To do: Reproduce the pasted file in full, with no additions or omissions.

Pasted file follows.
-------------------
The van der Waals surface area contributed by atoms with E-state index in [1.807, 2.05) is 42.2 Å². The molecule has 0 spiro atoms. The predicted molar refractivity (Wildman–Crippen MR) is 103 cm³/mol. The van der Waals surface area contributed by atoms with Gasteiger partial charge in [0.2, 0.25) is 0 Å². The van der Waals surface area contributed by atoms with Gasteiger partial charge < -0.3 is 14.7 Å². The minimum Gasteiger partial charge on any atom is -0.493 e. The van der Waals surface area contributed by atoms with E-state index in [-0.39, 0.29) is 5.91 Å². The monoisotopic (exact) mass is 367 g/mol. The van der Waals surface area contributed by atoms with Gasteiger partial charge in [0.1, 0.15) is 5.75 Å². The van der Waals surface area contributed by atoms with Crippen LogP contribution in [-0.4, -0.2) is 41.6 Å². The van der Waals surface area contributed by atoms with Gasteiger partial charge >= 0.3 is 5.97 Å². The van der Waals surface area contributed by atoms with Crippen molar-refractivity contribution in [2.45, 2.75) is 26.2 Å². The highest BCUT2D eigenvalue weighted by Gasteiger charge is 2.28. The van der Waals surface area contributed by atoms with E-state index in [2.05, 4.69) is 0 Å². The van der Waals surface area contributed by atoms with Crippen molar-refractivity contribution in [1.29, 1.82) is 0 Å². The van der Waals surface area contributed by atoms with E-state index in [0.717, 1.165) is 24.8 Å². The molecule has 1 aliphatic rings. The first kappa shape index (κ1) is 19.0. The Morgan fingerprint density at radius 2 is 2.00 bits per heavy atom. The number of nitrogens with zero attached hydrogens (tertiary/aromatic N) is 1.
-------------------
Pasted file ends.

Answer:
The van der Waals surface area contributed by atoms with E-state index in [1.807, 2.05) is 42.2 Å². The molecule has 0 spiro atoms. The predicted molar refractivity (Wildman–Crippen MR) is 103 cm³/mol. The van der Waals surface area contributed by atoms with Gasteiger partial charge in [0.2, 0.25) is 0 Å². The van der Waals surface area contributed by atoms with Gasteiger partial charge < -0.3 is 14.7 Å². The minimum Gasteiger partial charge on any atom is -0.493 e. The van der Waals surface area contributed by atoms with E-state index in [-0.39, 0.29) is 5.91 Å². The monoisotopic (exact) mass is 367 g/mol. The van der Waals surface area contributed by atoms with Gasteiger partial charge in [0.1, 0.15) is 5.75 Å². The van der Waals surface area contributed by atoms with Crippen LogP contribution in [-0.4, -0.2) is 41.6 Å². The van der Waals surface area contributed by atoms with Gasteiger partial charge >= 0.3 is 5.97 Å². The van der Waals surface area contributed by atoms with Crippen molar-refractivity contribution in [2.45, 2.75) is 26.2 Å². The highest BCUT2D eigenvalue weighted by Gasteiger charge is 2.28. The van der Waals surface area contributed by atoms with E-state index in [2.05, 4.69) is 0 Å². The van der Waals surface area contributed by atoms with Crippen molar-refractivity contribution in [1.29, 1.82) is 0 Å². The van der Waals surface area contributed by atoms with E-state index in [0.717, 1.165) is 24.8 Å². The molecule has 1 aliphatic rings. The first kappa shape index (κ1) is 19.0. The Morgan fingerprint density at radius 2 is 2.00 bits per heavy atom. The number of nitrogens with zero attached hydrogens (tertiary/aromatic N) is 1.